South Snohomish County Democratic state legislators say that passing a capital budget is at the top of a long to-do list now that Democrats will control both the State’s Senate and the State House of Representatives when the 2018 Legislature starts its 60-day session in January.
Democrats took control of the Senate when a Democratic victory in a November special election gave them a 25-24 majority.
The legislature passes a biennial operating budget during a 105-day session in odd-numbered years and tweaks that budget based on updated information during a 60-day session in even-numbered years.
While the 2017 legislature passed the biennial operating budget and a transportation budget, it couldn’t pass a capital budget, which pays for state buildings and other state building projects from the state’s bonding authority. The Republican senate majority had demanded that the legislature first fix rural complaints stemming from a State Supreme Court land-use decision.
Chase: Capital budget is one of many tasks for new Dem majority
Democratic State Sen. Maralyn Chase says that passing a capital budget is the first of many tasks for the Senate’s new Democratic majority.
She said in early December that other bills mean little if Democrats can’t pass the capital budget bond bill.
She added that the legislature needs to address unsolved issues related to the State Supreme Court’s order for the Legislature to provide full support for public schools.
She also said that, as the new chair of the Senate Economic Development and International Trade Committee, she hopes to craft a strategy for a growth economy.
“I am looking at how we can now move forward to grow an inclusive economy where everyone shares in the prosperity, where businesses thrive, and our citizens enjoy an increased standard of living,” she said. “We pay our taxes as equal partners to create the conditions that allow a strategy for economic growth to be successful: training the workforce, modernizing infrastructure, devising adequate capital formation, and creating sustainable rules and protective regulations. From these investments we have created the foundation for a strategy for economic growth to be successful. Or have we?
“The modern economy runs on the internet. Every area of our state must have access to the internet if the residents are to have a place in the modern, global economy. The internet is as necessary a part of the infrastructure of the modern economy as are roads and bridges. Skill in operating the internet, and access to the internet, are minimum qualifications to participate. Vast areas of our state do not have access or skills to operate the internet. We need to fix this.”
Chase will take the chair of the committee on economic development and international trade in the 2018 legislature because Democrats have taken a 25-24 Senate majority. That occurred after a Democrat won a special election in November for a seat representing east King County that had been held by a Republican.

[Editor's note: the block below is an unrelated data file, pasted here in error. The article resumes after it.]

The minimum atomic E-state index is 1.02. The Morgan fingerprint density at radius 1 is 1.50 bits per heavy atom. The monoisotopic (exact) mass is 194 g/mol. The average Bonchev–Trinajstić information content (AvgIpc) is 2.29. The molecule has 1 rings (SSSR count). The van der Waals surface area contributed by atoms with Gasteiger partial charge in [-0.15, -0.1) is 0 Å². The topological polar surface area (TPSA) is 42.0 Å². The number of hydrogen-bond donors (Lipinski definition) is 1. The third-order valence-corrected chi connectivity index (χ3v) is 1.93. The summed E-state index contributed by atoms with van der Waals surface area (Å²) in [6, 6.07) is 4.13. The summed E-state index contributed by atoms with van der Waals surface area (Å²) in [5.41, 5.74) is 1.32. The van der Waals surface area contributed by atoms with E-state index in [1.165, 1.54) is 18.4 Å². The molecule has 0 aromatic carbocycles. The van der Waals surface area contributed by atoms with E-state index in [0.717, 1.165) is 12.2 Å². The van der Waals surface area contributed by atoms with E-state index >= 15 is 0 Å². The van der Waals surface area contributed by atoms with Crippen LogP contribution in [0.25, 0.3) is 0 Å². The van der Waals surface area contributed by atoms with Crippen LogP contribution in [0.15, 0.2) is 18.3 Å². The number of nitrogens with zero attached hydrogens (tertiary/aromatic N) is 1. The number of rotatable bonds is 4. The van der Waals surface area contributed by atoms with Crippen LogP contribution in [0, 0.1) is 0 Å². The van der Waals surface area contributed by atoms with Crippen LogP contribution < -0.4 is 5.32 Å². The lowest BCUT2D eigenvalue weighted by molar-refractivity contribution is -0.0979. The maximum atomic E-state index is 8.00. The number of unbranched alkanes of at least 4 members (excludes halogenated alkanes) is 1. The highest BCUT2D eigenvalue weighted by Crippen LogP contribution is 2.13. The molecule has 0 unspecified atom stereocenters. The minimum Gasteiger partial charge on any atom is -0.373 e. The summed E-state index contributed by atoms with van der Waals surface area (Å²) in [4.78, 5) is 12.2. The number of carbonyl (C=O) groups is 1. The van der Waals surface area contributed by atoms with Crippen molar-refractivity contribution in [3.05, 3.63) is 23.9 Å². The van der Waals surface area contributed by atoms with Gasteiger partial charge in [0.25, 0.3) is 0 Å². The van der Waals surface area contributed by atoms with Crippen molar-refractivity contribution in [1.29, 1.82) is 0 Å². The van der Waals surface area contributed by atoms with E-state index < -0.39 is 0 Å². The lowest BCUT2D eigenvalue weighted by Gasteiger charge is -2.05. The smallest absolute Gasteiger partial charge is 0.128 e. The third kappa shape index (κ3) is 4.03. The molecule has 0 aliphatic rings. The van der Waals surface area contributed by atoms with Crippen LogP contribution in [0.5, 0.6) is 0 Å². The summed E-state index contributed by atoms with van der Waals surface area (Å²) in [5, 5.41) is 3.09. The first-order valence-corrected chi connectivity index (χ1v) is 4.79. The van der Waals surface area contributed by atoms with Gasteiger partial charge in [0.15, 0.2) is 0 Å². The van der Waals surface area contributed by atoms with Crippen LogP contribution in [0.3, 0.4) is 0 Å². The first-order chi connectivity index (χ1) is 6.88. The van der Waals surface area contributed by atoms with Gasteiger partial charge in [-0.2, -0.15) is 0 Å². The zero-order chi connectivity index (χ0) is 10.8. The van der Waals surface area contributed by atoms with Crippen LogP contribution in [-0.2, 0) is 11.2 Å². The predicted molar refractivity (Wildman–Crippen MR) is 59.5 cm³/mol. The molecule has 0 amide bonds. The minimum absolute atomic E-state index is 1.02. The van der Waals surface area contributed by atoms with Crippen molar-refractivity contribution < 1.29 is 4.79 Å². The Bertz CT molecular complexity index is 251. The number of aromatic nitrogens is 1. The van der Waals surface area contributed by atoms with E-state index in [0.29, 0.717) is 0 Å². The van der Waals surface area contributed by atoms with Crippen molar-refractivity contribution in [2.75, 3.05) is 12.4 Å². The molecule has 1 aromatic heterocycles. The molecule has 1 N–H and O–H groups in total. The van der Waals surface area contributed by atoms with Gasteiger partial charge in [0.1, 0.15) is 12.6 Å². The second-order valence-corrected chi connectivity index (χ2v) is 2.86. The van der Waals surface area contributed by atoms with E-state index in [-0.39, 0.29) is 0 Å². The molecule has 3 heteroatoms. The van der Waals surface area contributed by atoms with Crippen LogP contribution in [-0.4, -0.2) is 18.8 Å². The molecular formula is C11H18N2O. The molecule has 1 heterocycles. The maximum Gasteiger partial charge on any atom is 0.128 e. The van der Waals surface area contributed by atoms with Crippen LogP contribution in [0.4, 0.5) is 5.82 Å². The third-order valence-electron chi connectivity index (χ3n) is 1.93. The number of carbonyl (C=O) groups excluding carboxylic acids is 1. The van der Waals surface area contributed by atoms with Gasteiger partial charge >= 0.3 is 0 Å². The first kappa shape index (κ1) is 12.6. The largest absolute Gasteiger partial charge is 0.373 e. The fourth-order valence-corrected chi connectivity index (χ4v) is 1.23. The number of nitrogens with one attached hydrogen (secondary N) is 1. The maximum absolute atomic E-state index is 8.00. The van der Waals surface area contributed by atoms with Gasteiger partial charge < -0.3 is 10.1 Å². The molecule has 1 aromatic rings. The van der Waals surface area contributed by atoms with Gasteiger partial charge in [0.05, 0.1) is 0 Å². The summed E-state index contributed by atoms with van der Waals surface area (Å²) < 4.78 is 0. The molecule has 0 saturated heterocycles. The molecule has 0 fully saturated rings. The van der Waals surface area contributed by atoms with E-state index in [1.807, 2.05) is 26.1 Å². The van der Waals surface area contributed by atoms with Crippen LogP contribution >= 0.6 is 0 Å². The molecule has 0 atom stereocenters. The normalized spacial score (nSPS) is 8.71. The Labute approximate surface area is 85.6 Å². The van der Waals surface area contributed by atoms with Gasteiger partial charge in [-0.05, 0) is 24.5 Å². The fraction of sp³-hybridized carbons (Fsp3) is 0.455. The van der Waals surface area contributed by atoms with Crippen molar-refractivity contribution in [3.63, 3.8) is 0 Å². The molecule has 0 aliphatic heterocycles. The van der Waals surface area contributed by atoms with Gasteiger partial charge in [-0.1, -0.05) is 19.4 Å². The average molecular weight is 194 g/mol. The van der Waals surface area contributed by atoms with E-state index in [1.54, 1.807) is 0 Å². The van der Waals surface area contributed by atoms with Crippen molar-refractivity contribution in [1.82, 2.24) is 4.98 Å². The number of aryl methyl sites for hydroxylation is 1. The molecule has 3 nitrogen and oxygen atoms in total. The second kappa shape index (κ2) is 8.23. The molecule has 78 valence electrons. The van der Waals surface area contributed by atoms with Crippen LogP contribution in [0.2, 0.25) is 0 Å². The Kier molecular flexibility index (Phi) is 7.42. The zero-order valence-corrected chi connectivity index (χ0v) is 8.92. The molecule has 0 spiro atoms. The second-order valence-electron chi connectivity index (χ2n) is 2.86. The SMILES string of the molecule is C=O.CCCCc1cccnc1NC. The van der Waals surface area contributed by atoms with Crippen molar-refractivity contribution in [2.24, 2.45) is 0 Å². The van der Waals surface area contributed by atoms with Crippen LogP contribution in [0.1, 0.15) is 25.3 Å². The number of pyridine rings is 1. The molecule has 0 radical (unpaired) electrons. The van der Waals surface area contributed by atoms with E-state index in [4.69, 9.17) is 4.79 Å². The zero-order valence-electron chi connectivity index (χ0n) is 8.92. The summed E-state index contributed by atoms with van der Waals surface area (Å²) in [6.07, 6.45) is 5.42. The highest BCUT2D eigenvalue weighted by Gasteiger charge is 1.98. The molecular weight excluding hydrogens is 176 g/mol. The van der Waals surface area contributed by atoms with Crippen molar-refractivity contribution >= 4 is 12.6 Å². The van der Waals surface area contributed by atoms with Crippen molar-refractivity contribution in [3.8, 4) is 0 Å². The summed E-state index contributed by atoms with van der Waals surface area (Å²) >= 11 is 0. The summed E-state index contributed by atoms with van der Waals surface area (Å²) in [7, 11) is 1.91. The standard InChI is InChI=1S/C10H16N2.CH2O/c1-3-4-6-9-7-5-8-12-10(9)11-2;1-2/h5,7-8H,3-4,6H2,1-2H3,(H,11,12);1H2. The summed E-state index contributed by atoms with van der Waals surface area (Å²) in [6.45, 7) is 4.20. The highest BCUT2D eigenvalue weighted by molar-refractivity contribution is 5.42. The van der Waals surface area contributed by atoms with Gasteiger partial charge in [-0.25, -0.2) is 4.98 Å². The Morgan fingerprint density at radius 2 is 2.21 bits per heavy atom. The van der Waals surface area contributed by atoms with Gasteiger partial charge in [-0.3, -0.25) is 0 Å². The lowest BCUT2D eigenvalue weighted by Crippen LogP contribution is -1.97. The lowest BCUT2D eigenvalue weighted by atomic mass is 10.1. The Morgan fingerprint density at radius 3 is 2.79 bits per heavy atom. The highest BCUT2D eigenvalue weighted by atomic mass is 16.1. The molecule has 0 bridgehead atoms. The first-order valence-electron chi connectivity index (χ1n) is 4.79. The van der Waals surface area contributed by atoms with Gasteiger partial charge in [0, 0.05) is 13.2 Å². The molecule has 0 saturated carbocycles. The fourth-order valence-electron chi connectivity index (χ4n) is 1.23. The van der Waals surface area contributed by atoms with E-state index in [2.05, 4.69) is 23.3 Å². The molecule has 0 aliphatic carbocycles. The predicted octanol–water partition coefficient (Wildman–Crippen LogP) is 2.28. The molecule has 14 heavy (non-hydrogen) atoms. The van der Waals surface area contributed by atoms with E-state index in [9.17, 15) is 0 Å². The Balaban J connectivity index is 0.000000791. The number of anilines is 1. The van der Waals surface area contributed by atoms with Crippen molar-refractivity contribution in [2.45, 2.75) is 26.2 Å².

In addition to being chair of the committee on economic development and international trade, Chase also will be a member of the Senate Transportation Committee and of the Rules Committee.
Chase represents the 32nd Legislative District including the city of Lynnwood, part of Mountlake Terrace, south Edmonds, Woodway and nearby unincorporated areas, the city of Shoreline and part of northwest Seattle.
Ryu hopes to avoid another special legislative session
Democratic State Rep. Cindy Ryu says she hopes legislators can get through their scheduled 60-day 2018 session, with no special sessions to complete their work, including passing a capital budget, a supplemental budget, and other bills in a timely manner.
In 2017, legislators were unable to pass an operating budget during their scheduled 105-day session, and went to three 30-day special sessions to reach a compromise between the Democratic-controlled State House of Representatives and the Republican-controlled State Senate. Legislators never reached an accord on a capital budget.
Ryu, who chairs the House committee on community development, housing and tribal affairs, said in early December that she has asked House members who are thinking of introducing bills that might be referred to her committee, to introduce them early so she can schedule their hearings the first two weeks of the session.
Ryu represents the 32nd Legislative District including the city of Lynnwood, part of Mountlake Terrace, south Edmonds, Woodway and nearby unincorporated areas, the city of Shoreline and part of northwest Seattle.
In addition to being chair of the committee on community development, housing and tribal affairs, Ryu is a member of the Capital Budget Committee and the committee on commerce and gaining.
–By Evan Smith